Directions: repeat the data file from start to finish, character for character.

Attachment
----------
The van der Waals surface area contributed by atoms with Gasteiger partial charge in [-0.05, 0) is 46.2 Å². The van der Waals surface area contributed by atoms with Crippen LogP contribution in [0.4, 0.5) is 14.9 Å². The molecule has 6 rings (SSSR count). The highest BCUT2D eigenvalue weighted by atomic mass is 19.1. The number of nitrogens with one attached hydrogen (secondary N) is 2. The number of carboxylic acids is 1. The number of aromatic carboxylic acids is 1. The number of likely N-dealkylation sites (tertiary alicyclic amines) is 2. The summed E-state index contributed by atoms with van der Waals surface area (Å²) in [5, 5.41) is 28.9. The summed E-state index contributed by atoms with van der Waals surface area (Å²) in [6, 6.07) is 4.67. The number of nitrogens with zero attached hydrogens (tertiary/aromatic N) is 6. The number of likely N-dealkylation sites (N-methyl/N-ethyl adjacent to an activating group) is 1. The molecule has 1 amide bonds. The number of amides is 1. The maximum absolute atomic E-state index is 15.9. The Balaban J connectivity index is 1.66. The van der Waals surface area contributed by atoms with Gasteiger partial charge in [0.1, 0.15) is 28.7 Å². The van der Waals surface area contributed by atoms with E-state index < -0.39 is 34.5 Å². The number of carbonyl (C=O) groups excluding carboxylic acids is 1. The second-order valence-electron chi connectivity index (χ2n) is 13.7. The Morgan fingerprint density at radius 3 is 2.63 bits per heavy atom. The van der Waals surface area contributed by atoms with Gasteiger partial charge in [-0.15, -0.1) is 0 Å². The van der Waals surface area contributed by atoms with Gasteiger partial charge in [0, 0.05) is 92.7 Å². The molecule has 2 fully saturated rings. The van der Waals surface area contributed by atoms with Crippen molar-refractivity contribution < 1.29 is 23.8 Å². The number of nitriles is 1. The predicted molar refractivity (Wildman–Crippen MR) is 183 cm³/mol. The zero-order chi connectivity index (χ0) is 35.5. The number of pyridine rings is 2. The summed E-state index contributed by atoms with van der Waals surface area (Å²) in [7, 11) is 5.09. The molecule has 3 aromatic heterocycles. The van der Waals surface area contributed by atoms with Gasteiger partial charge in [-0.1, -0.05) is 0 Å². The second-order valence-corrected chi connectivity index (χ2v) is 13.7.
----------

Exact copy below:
The van der Waals surface area contributed by atoms with Gasteiger partial charge in [-0.05, 0) is 46.2 Å². The van der Waals surface area contributed by atoms with Crippen LogP contribution in [0.4, 0.5) is 14.9 Å². The molecule has 6 rings (SSSR count). The highest BCUT2D eigenvalue weighted by atomic mass is 19.1. The number of nitrogens with one attached hydrogen (secondary N) is 2. The number of carboxylic acids is 1. The number of aromatic carboxylic acids is 1. The number of likely N-dealkylation sites (tertiary alicyclic amines) is 2. The summed E-state index contributed by atoms with van der Waals surface area (Å²) in [5, 5.41) is 28.9. The summed E-state index contributed by atoms with van der Waals surface area (Å²) in [6, 6.07) is 4.67. The number of nitrogens with zero attached hydrogens (tertiary/aromatic N) is 6. The number of likely N-dealkylation sites (N-methyl/N-ethyl adjacent to an activating group) is 1. The molecule has 1 amide bonds. The number of amides is 1. The maximum absolute atomic E-state index is 15.9. The Balaban J connectivity index is 1.66. The van der Waals surface area contributed by atoms with Gasteiger partial charge in [0.1, 0.15) is 28.7 Å². The van der Waals surface area contributed by atoms with E-state index < -0.39 is 34.5 Å². The number of carbonyl (C=O) groups excluding carboxylic acids is 1. The second-order valence-electron chi connectivity index (χ2n) is 13.7. The Morgan fingerprint density at radius 3 is 2.63 bits per heavy atom. The van der Waals surface area contributed by atoms with Gasteiger partial charge in [-0.15, -0.1) is 0 Å². The van der Waals surface area contributed by atoms with Gasteiger partial charge in [0, 0.05) is 92.7 Å². The molecule has 2 fully saturated rings. The van der Waals surface area contributed by atoms with Crippen molar-refractivity contribution < 1.29 is 23.8 Å². The number of nitriles is 1. The predicted molar refractivity (Wildman–Crippen MR) is 183 cm³/mol. The zero-order chi connectivity index (χ0) is 35.5. The number of pyridine rings is 2. The summed E-state index contributed by atoms with van der Waals surface area (Å²) in [7, 11) is 5.09. The molecule has 3 aromatic heterocycles. The van der Waals surface area contributed by atoms with Gasteiger partial charge in [-0.1, -0.05) is 0 Å². The second-order valence-corrected chi connectivity index (χ2v) is 13.7.